As marketing gimmicks go, I’ll take self-driving slippers over flamethrowers any day. Nissan recently developed a system for slippers to “park” themselves at the entrance of a traditional Japanese inn at the push of a button, in a bid to both delight travelers and market its semi-autonomous ProPilot driving technology.
Each slipper is equipped with two tiny wheels, a motor, and sensors to “drive” across the wooden lobby floor using Nissan’s ProPilot Park technology. The car giant also built the system into the hotel’s tables and floor pillows, so guests are treated to the not-at-all-creepy sight of autonomous footwear and furniture scuttling across the floor. No word on whether they work while being worn (I doubt it), and if so whether they would operate like some advance, robotic version of those roller shoes kids used to wear.
The ProPILOT Park Ryokan is located in the resort town of Hakone, around 50 miles southwest of Tokyo and famed for its view of Mount Fuji. At first glance, it looks like any other traditional Japanese inn, or ryokan. Slippers are neatly lined up at the foyer, where guests remove their shoes. Tatami rooms are furnished with low tables and floor cushions for sitting.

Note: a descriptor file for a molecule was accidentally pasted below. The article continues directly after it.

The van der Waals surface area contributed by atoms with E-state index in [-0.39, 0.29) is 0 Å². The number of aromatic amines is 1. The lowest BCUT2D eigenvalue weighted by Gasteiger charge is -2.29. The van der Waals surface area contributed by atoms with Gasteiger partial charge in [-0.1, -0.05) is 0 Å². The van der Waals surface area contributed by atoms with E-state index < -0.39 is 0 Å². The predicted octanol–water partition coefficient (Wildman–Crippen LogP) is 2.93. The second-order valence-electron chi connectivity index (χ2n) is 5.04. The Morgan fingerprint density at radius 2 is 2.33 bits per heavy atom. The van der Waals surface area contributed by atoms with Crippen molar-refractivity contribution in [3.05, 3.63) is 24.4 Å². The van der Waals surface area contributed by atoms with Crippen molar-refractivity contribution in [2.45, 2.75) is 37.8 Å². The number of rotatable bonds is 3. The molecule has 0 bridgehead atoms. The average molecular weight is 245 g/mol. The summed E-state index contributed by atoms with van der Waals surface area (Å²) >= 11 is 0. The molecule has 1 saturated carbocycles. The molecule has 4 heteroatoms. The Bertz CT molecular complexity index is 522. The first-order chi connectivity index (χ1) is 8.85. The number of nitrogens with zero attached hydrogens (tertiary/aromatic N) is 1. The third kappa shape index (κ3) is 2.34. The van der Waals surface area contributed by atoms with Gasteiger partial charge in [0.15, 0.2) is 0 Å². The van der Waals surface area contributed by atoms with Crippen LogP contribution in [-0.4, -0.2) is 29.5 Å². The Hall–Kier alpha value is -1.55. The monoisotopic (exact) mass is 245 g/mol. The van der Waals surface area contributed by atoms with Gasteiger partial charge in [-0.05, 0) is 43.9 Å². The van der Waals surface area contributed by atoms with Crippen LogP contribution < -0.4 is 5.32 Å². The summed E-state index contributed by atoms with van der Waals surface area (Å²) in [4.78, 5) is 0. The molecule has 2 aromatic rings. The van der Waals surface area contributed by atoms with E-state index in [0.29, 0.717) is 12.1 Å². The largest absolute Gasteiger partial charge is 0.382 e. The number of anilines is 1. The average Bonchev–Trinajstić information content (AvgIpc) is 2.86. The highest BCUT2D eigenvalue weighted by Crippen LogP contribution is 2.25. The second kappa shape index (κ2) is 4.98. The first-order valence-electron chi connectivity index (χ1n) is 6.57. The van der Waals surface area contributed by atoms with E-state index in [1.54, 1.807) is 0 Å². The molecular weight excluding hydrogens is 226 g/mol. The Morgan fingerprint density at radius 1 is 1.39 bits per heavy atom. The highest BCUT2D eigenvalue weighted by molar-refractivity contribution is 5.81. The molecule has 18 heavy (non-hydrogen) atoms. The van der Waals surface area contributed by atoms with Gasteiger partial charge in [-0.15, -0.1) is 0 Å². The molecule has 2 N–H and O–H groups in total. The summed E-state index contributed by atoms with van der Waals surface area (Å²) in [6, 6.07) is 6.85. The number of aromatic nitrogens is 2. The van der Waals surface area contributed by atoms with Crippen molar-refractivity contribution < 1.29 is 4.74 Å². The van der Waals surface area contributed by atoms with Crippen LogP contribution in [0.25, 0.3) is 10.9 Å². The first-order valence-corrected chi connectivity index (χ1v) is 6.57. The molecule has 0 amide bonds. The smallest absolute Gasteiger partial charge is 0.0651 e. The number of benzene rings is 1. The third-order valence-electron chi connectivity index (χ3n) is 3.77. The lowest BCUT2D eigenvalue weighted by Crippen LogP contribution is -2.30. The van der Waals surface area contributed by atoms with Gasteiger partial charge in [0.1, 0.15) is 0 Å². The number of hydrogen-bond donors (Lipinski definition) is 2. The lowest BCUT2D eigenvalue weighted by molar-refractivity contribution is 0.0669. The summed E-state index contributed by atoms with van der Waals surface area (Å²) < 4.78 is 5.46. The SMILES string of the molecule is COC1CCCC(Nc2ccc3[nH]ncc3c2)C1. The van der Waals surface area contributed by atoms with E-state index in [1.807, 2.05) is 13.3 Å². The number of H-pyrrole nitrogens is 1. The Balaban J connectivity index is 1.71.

Nissan says the goal was “to entertain guests and reduce staff workload,” but it mostly seems geared toward selling the all-electric, semi-autonomous Nissan Leaf — the 2018 version of which was released late last year. “The self-parking slippers are meant to raise awareness of automated driving technologies, and their potential, non-driving applications,” a Nissan spokesman told Reuters.
The Leaf is the first Nissan to get the ProPilot driver assistance technology that will, one day, allow Nissans to be self-driving. For now, it’s primarily a device that keeps you in your lane and works with the adaptive cruise control to maintain a comfortable distance from the car in front of you.
While we wait for the cars to drive themselves, we can watch our slippers and pillows move about on their own.
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